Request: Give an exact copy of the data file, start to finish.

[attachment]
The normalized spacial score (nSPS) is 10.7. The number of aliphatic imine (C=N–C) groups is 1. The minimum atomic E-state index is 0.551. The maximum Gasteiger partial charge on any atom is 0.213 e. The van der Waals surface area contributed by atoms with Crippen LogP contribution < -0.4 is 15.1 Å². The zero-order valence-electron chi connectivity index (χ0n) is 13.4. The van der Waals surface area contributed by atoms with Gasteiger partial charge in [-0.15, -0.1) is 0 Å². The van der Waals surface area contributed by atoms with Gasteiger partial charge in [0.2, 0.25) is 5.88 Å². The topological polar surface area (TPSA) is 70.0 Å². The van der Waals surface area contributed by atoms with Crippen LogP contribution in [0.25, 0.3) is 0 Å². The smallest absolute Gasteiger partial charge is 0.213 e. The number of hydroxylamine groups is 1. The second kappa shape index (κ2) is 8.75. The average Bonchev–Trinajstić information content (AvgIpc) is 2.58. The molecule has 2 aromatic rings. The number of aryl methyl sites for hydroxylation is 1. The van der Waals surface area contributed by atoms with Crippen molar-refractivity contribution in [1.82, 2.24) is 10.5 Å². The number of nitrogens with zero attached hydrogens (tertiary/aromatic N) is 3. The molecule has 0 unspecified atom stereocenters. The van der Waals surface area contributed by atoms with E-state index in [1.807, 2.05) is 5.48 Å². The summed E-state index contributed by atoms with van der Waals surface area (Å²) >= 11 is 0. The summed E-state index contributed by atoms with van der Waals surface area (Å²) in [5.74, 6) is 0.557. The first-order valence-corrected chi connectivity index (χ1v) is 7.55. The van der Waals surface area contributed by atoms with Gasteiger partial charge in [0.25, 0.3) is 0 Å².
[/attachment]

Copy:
The normalized spacial score (nSPS) is 10.7. The number of aliphatic imine (C=N–C) groups is 1. The minimum atomic E-state index is 0.551. The maximum Gasteiger partial charge on any atom is 0.213 e. The van der Waals surface area contributed by atoms with Crippen LogP contribution < -0.4 is 15.1 Å². The zero-order valence-electron chi connectivity index (χ0n) is 13.4. The van der Waals surface area contributed by atoms with Gasteiger partial charge in [-0.15, -0.1) is 0 Å². The van der Waals surface area contributed by atoms with Gasteiger partial charge in [0.2, 0.25) is 5.88 Å². The topological polar surface area (TPSA) is 70.0 Å². The van der Waals surface area contributed by atoms with Crippen LogP contribution in [0.25, 0.3) is 0 Å². The smallest absolute Gasteiger partial charge is 0.213 e. The number of hydroxylamine groups is 1. The second kappa shape index (κ2) is 8.75. The average Bonchev–Trinajstić information content (AvgIpc) is 2.58. The molecule has 2 aromatic rings. The number of aryl methyl sites for hydroxylation is 1. The van der Waals surface area contributed by atoms with Crippen molar-refractivity contribution in [1.82, 2.24) is 10.5 Å². The number of nitrogens with zero attached hydrogens (tertiary/aromatic N) is 3. The molecule has 0 unspecified atom stereocenters. The van der Waals surface area contributed by atoms with E-state index in [1.807, 2.05) is 5.48 Å². The summed E-state index contributed by atoms with van der Waals surface area (Å²) >= 11 is 0. The summed E-state index contributed by atoms with van der Waals surface area (Å²) in [5.74, 6) is 0.557. The first-order valence-corrected chi connectivity index (χ1v) is 7.55. The van der Waals surface area contributed by atoms with Gasteiger partial charge in [0.25, 0.3) is 0 Å².